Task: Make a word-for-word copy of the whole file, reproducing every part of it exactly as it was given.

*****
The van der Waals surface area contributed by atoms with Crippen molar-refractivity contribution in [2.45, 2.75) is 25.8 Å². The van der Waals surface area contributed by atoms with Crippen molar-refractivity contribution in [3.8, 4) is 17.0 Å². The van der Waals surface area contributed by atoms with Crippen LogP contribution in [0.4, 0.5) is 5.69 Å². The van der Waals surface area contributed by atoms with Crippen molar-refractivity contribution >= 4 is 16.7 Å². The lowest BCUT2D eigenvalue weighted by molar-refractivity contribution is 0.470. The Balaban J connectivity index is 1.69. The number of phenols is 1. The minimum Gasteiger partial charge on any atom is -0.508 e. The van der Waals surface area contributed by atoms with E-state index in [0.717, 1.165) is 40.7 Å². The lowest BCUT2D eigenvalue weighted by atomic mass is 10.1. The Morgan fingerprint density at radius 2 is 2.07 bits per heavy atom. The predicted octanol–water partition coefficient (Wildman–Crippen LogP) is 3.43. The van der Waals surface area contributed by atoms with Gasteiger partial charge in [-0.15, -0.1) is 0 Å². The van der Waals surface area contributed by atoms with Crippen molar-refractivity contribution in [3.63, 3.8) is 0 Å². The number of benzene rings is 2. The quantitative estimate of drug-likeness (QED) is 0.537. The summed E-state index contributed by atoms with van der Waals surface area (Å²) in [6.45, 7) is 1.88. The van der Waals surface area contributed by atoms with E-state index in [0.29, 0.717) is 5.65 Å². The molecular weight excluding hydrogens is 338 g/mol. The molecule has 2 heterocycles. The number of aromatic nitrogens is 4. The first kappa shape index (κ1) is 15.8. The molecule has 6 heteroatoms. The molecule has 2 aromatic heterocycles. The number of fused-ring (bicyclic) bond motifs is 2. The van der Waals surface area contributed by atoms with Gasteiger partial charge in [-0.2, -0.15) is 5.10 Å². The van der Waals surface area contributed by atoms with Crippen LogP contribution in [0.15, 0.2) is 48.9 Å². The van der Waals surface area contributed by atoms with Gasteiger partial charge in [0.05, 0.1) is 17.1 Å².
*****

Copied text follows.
The van der Waals surface area contributed by atoms with Crippen molar-refractivity contribution in [2.45, 2.75) is 25.8 Å². The van der Waals surface area contributed by atoms with Crippen molar-refractivity contribution in [3.8, 4) is 17.0 Å². The van der Waals surface area contributed by atoms with Crippen LogP contribution in [0.4, 0.5) is 5.69 Å². The van der Waals surface area contributed by atoms with Crippen molar-refractivity contribution >= 4 is 16.7 Å². The lowest BCUT2D eigenvalue weighted by molar-refractivity contribution is 0.470. The Balaban J connectivity index is 1.69. The number of phenols is 1. The minimum Gasteiger partial charge on any atom is -0.508 e. The van der Waals surface area contributed by atoms with E-state index in [0.717, 1.165) is 40.7 Å². The lowest BCUT2D eigenvalue weighted by atomic mass is 10.1. The Morgan fingerprint density at radius 2 is 2.07 bits per heavy atom. The predicted octanol–water partition coefficient (Wildman–Crippen LogP) is 3.43. The van der Waals surface area contributed by atoms with Gasteiger partial charge in [-0.15, -0.1) is 0 Å². The van der Waals surface area contributed by atoms with Crippen molar-refractivity contribution in [3.63, 3.8) is 0 Å². The number of benzene rings is 2. The quantitative estimate of drug-likeness (QED) is 0.537. The summed E-state index contributed by atoms with van der Waals surface area (Å²) in [6.45, 7) is 1.88. The van der Waals surface area contributed by atoms with E-state index in [0.29, 0.717) is 5.65 Å². The molecular weight excluding hydrogens is 338 g/mol. The molecule has 2 heterocycles. The number of aromatic nitrogens is 4. The first kappa shape index (κ1) is 15.8. The molecule has 6 heteroatoms. The molecule has 2 aromatic heterocycles. The number of fused-ring (bicyclic) bond motifs is 2. The van der Waals surface area contributed by atoms with Gasteiger partial charge in [-0.2, -0.15) is 5.10 Å². The van der Waals surface area contributed by atoms with Crippen LogP contribution in [0.15, 0.2) is 48.9 Å². The van der Waals surface area contributed by atoms with Gasteiger partial charge in [0.05, 0.1) is 17.1 Å².